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Last Updated: Tuesday, 22 August 2006, 23:18 GMT 00:18 UK
Herceptin receives final go-ahead
The PCT said Herceptin may not be effective for all patients
The breast cancer drug Herceptin must be funded by the NHS, the drugs watchdog has said.

The National Institute for health and Clinical Excellence made its decision after rejecting an appeal by a local primary care trust.

Newbury and Community PCT raised concerns over treatment length, cost effectiveness and potential risks.

Herceptin targets the HER2 protein which can fuel tumours. Around 20% of breast cancers are HER2 positive.

Primary care trusts now have three months to implement the NICE guidance, which comes after a high-profile campaign by patients and charities for Herceptin to be available on the NHS.

We have at last come to the end of a long journey to ensure access to this vital drug
Dr Sarah Rawlings, Breakthrough Breast Cancer

NICE has said breast cancer patients with HER2 positive cancers who had a moderate or high chance of their cancer returning should be given Herceptin, also known as trastuzumab, after they have had surgery, radiotherapy or chemotherapy.

They should then receive it at three-week intervals for a year or until the disease returns.

However, patients should have their heart function tested before they begin taking Herceptin. Around 10% of women will have a heart condition which could be exacerbated if they take the drug.

Women who are given Herceptin should also have their heart function tested regularly, NICE recommends.

Heart risk

NICE chief executive Andrew Dillon said: "Our assessment of Herceptin shows that it is clinically and cost effective for women with HER2 positive early breast cancer.

"The guidance has been issued rapidly, to ensure consistent use across the NHS and was produced in draft form just two weeks after the licence extension for Herceptin was granted."

It targets the HER2 protein, which can fuel the growth of breast tumours
Herceptin prevents this process happening
Around a fifth of breast cancers are HER2 positive
It is already licensed for use in women with advanced breast cancer - where the disease has spread within the breast or to another organ
Early stage breast cancer refers to the first occurrence of the disease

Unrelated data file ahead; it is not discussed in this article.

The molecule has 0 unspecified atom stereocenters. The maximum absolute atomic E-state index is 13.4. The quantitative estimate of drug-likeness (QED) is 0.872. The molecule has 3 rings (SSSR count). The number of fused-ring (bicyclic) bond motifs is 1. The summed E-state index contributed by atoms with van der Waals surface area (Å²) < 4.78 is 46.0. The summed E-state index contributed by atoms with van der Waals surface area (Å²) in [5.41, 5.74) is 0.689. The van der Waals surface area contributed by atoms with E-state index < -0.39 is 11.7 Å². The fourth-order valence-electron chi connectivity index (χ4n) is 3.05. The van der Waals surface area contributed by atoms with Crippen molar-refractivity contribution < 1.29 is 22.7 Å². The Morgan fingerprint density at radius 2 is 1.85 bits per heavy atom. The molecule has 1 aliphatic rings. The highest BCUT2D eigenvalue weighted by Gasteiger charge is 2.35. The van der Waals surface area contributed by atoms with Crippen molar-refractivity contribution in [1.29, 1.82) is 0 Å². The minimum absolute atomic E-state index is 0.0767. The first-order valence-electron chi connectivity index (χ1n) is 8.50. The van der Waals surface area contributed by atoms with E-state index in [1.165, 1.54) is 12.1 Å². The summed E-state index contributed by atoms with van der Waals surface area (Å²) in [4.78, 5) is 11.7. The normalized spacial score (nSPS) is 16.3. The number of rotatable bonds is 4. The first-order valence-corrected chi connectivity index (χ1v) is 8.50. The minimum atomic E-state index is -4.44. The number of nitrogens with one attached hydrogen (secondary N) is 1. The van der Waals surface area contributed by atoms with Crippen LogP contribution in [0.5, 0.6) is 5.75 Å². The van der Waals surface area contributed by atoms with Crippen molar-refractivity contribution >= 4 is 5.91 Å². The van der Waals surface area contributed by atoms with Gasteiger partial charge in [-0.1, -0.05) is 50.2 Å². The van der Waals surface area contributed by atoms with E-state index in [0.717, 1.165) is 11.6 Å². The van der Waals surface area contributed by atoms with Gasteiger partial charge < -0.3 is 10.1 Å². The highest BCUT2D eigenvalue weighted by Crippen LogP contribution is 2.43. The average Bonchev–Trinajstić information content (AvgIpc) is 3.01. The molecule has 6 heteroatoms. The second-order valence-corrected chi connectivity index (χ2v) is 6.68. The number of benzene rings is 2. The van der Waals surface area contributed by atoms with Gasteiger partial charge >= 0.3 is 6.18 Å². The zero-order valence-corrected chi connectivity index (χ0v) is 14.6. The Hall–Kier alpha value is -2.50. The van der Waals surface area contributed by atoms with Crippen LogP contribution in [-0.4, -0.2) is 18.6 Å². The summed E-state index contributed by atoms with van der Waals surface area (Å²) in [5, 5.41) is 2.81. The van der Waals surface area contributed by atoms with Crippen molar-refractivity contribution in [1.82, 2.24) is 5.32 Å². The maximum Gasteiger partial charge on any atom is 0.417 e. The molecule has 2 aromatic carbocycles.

The cost for one year's treatment with Herceptin is around 19,500

NICE published its draft guidance on Herceptin in June.

Newbury and Community PCT said the guidance did not take into account research which found some women responded to the drug better than others.

It also highlighted studies which revealed some patients benefited from a shorter period of treatment than the recommended 12 months - meaning one year for all might not be cost-effective.

And it warned the longer term risks and benefits for the drug were still unknown.

A recent US study found just over a quarter of patients with advanced breast cancer using Herceptin developed some form damage to their hearts.


Health Secretary Patricia Hewitt welcomed the NICE guidance.

She said: "This is a very important decision for breast cancer patients.

"It removes any uncertainties that might have remained in the NHS about the clinical and cost effectiveness of this drug.

"This means that all eligible patients with early stage HER2-positive breast cancer can now receive Herceptin on the NHS and local primary care trusts must provide funding for this treatment within the next three months if they are not already doing so."

Dr Sarah Rawlings from Breakthrough Breast Cancer said: "We have at last come to the end of a long journey to ensure access to this vital drug for women who could benefit.

Christine Fogg, joint chief executive of Breast Cancer Care said: "The potential benefits this drug could have for patients with a moderate or high risk of a recurrence of breast cancer have been shown to outweigh its associated risks.

"The challenge now is to ensure that all newly diagnosed patients, wherever they live, can access the HER 2 test to establish if Herceptin could help them without delay."

But she stressed: "Every patient should ensure they discuss potential side-effects with their GP."

And Professor John Toy, medical director at Cancer Research UK, said: "Herceptin is still a relatively new treatment so clinical experience will need to be gained for some years yet before the drug's full effects are known.

"Herceptin doesn't seem to have many severe side effects but it can affect the heart so it isn't recommended for women with certain heart problems."

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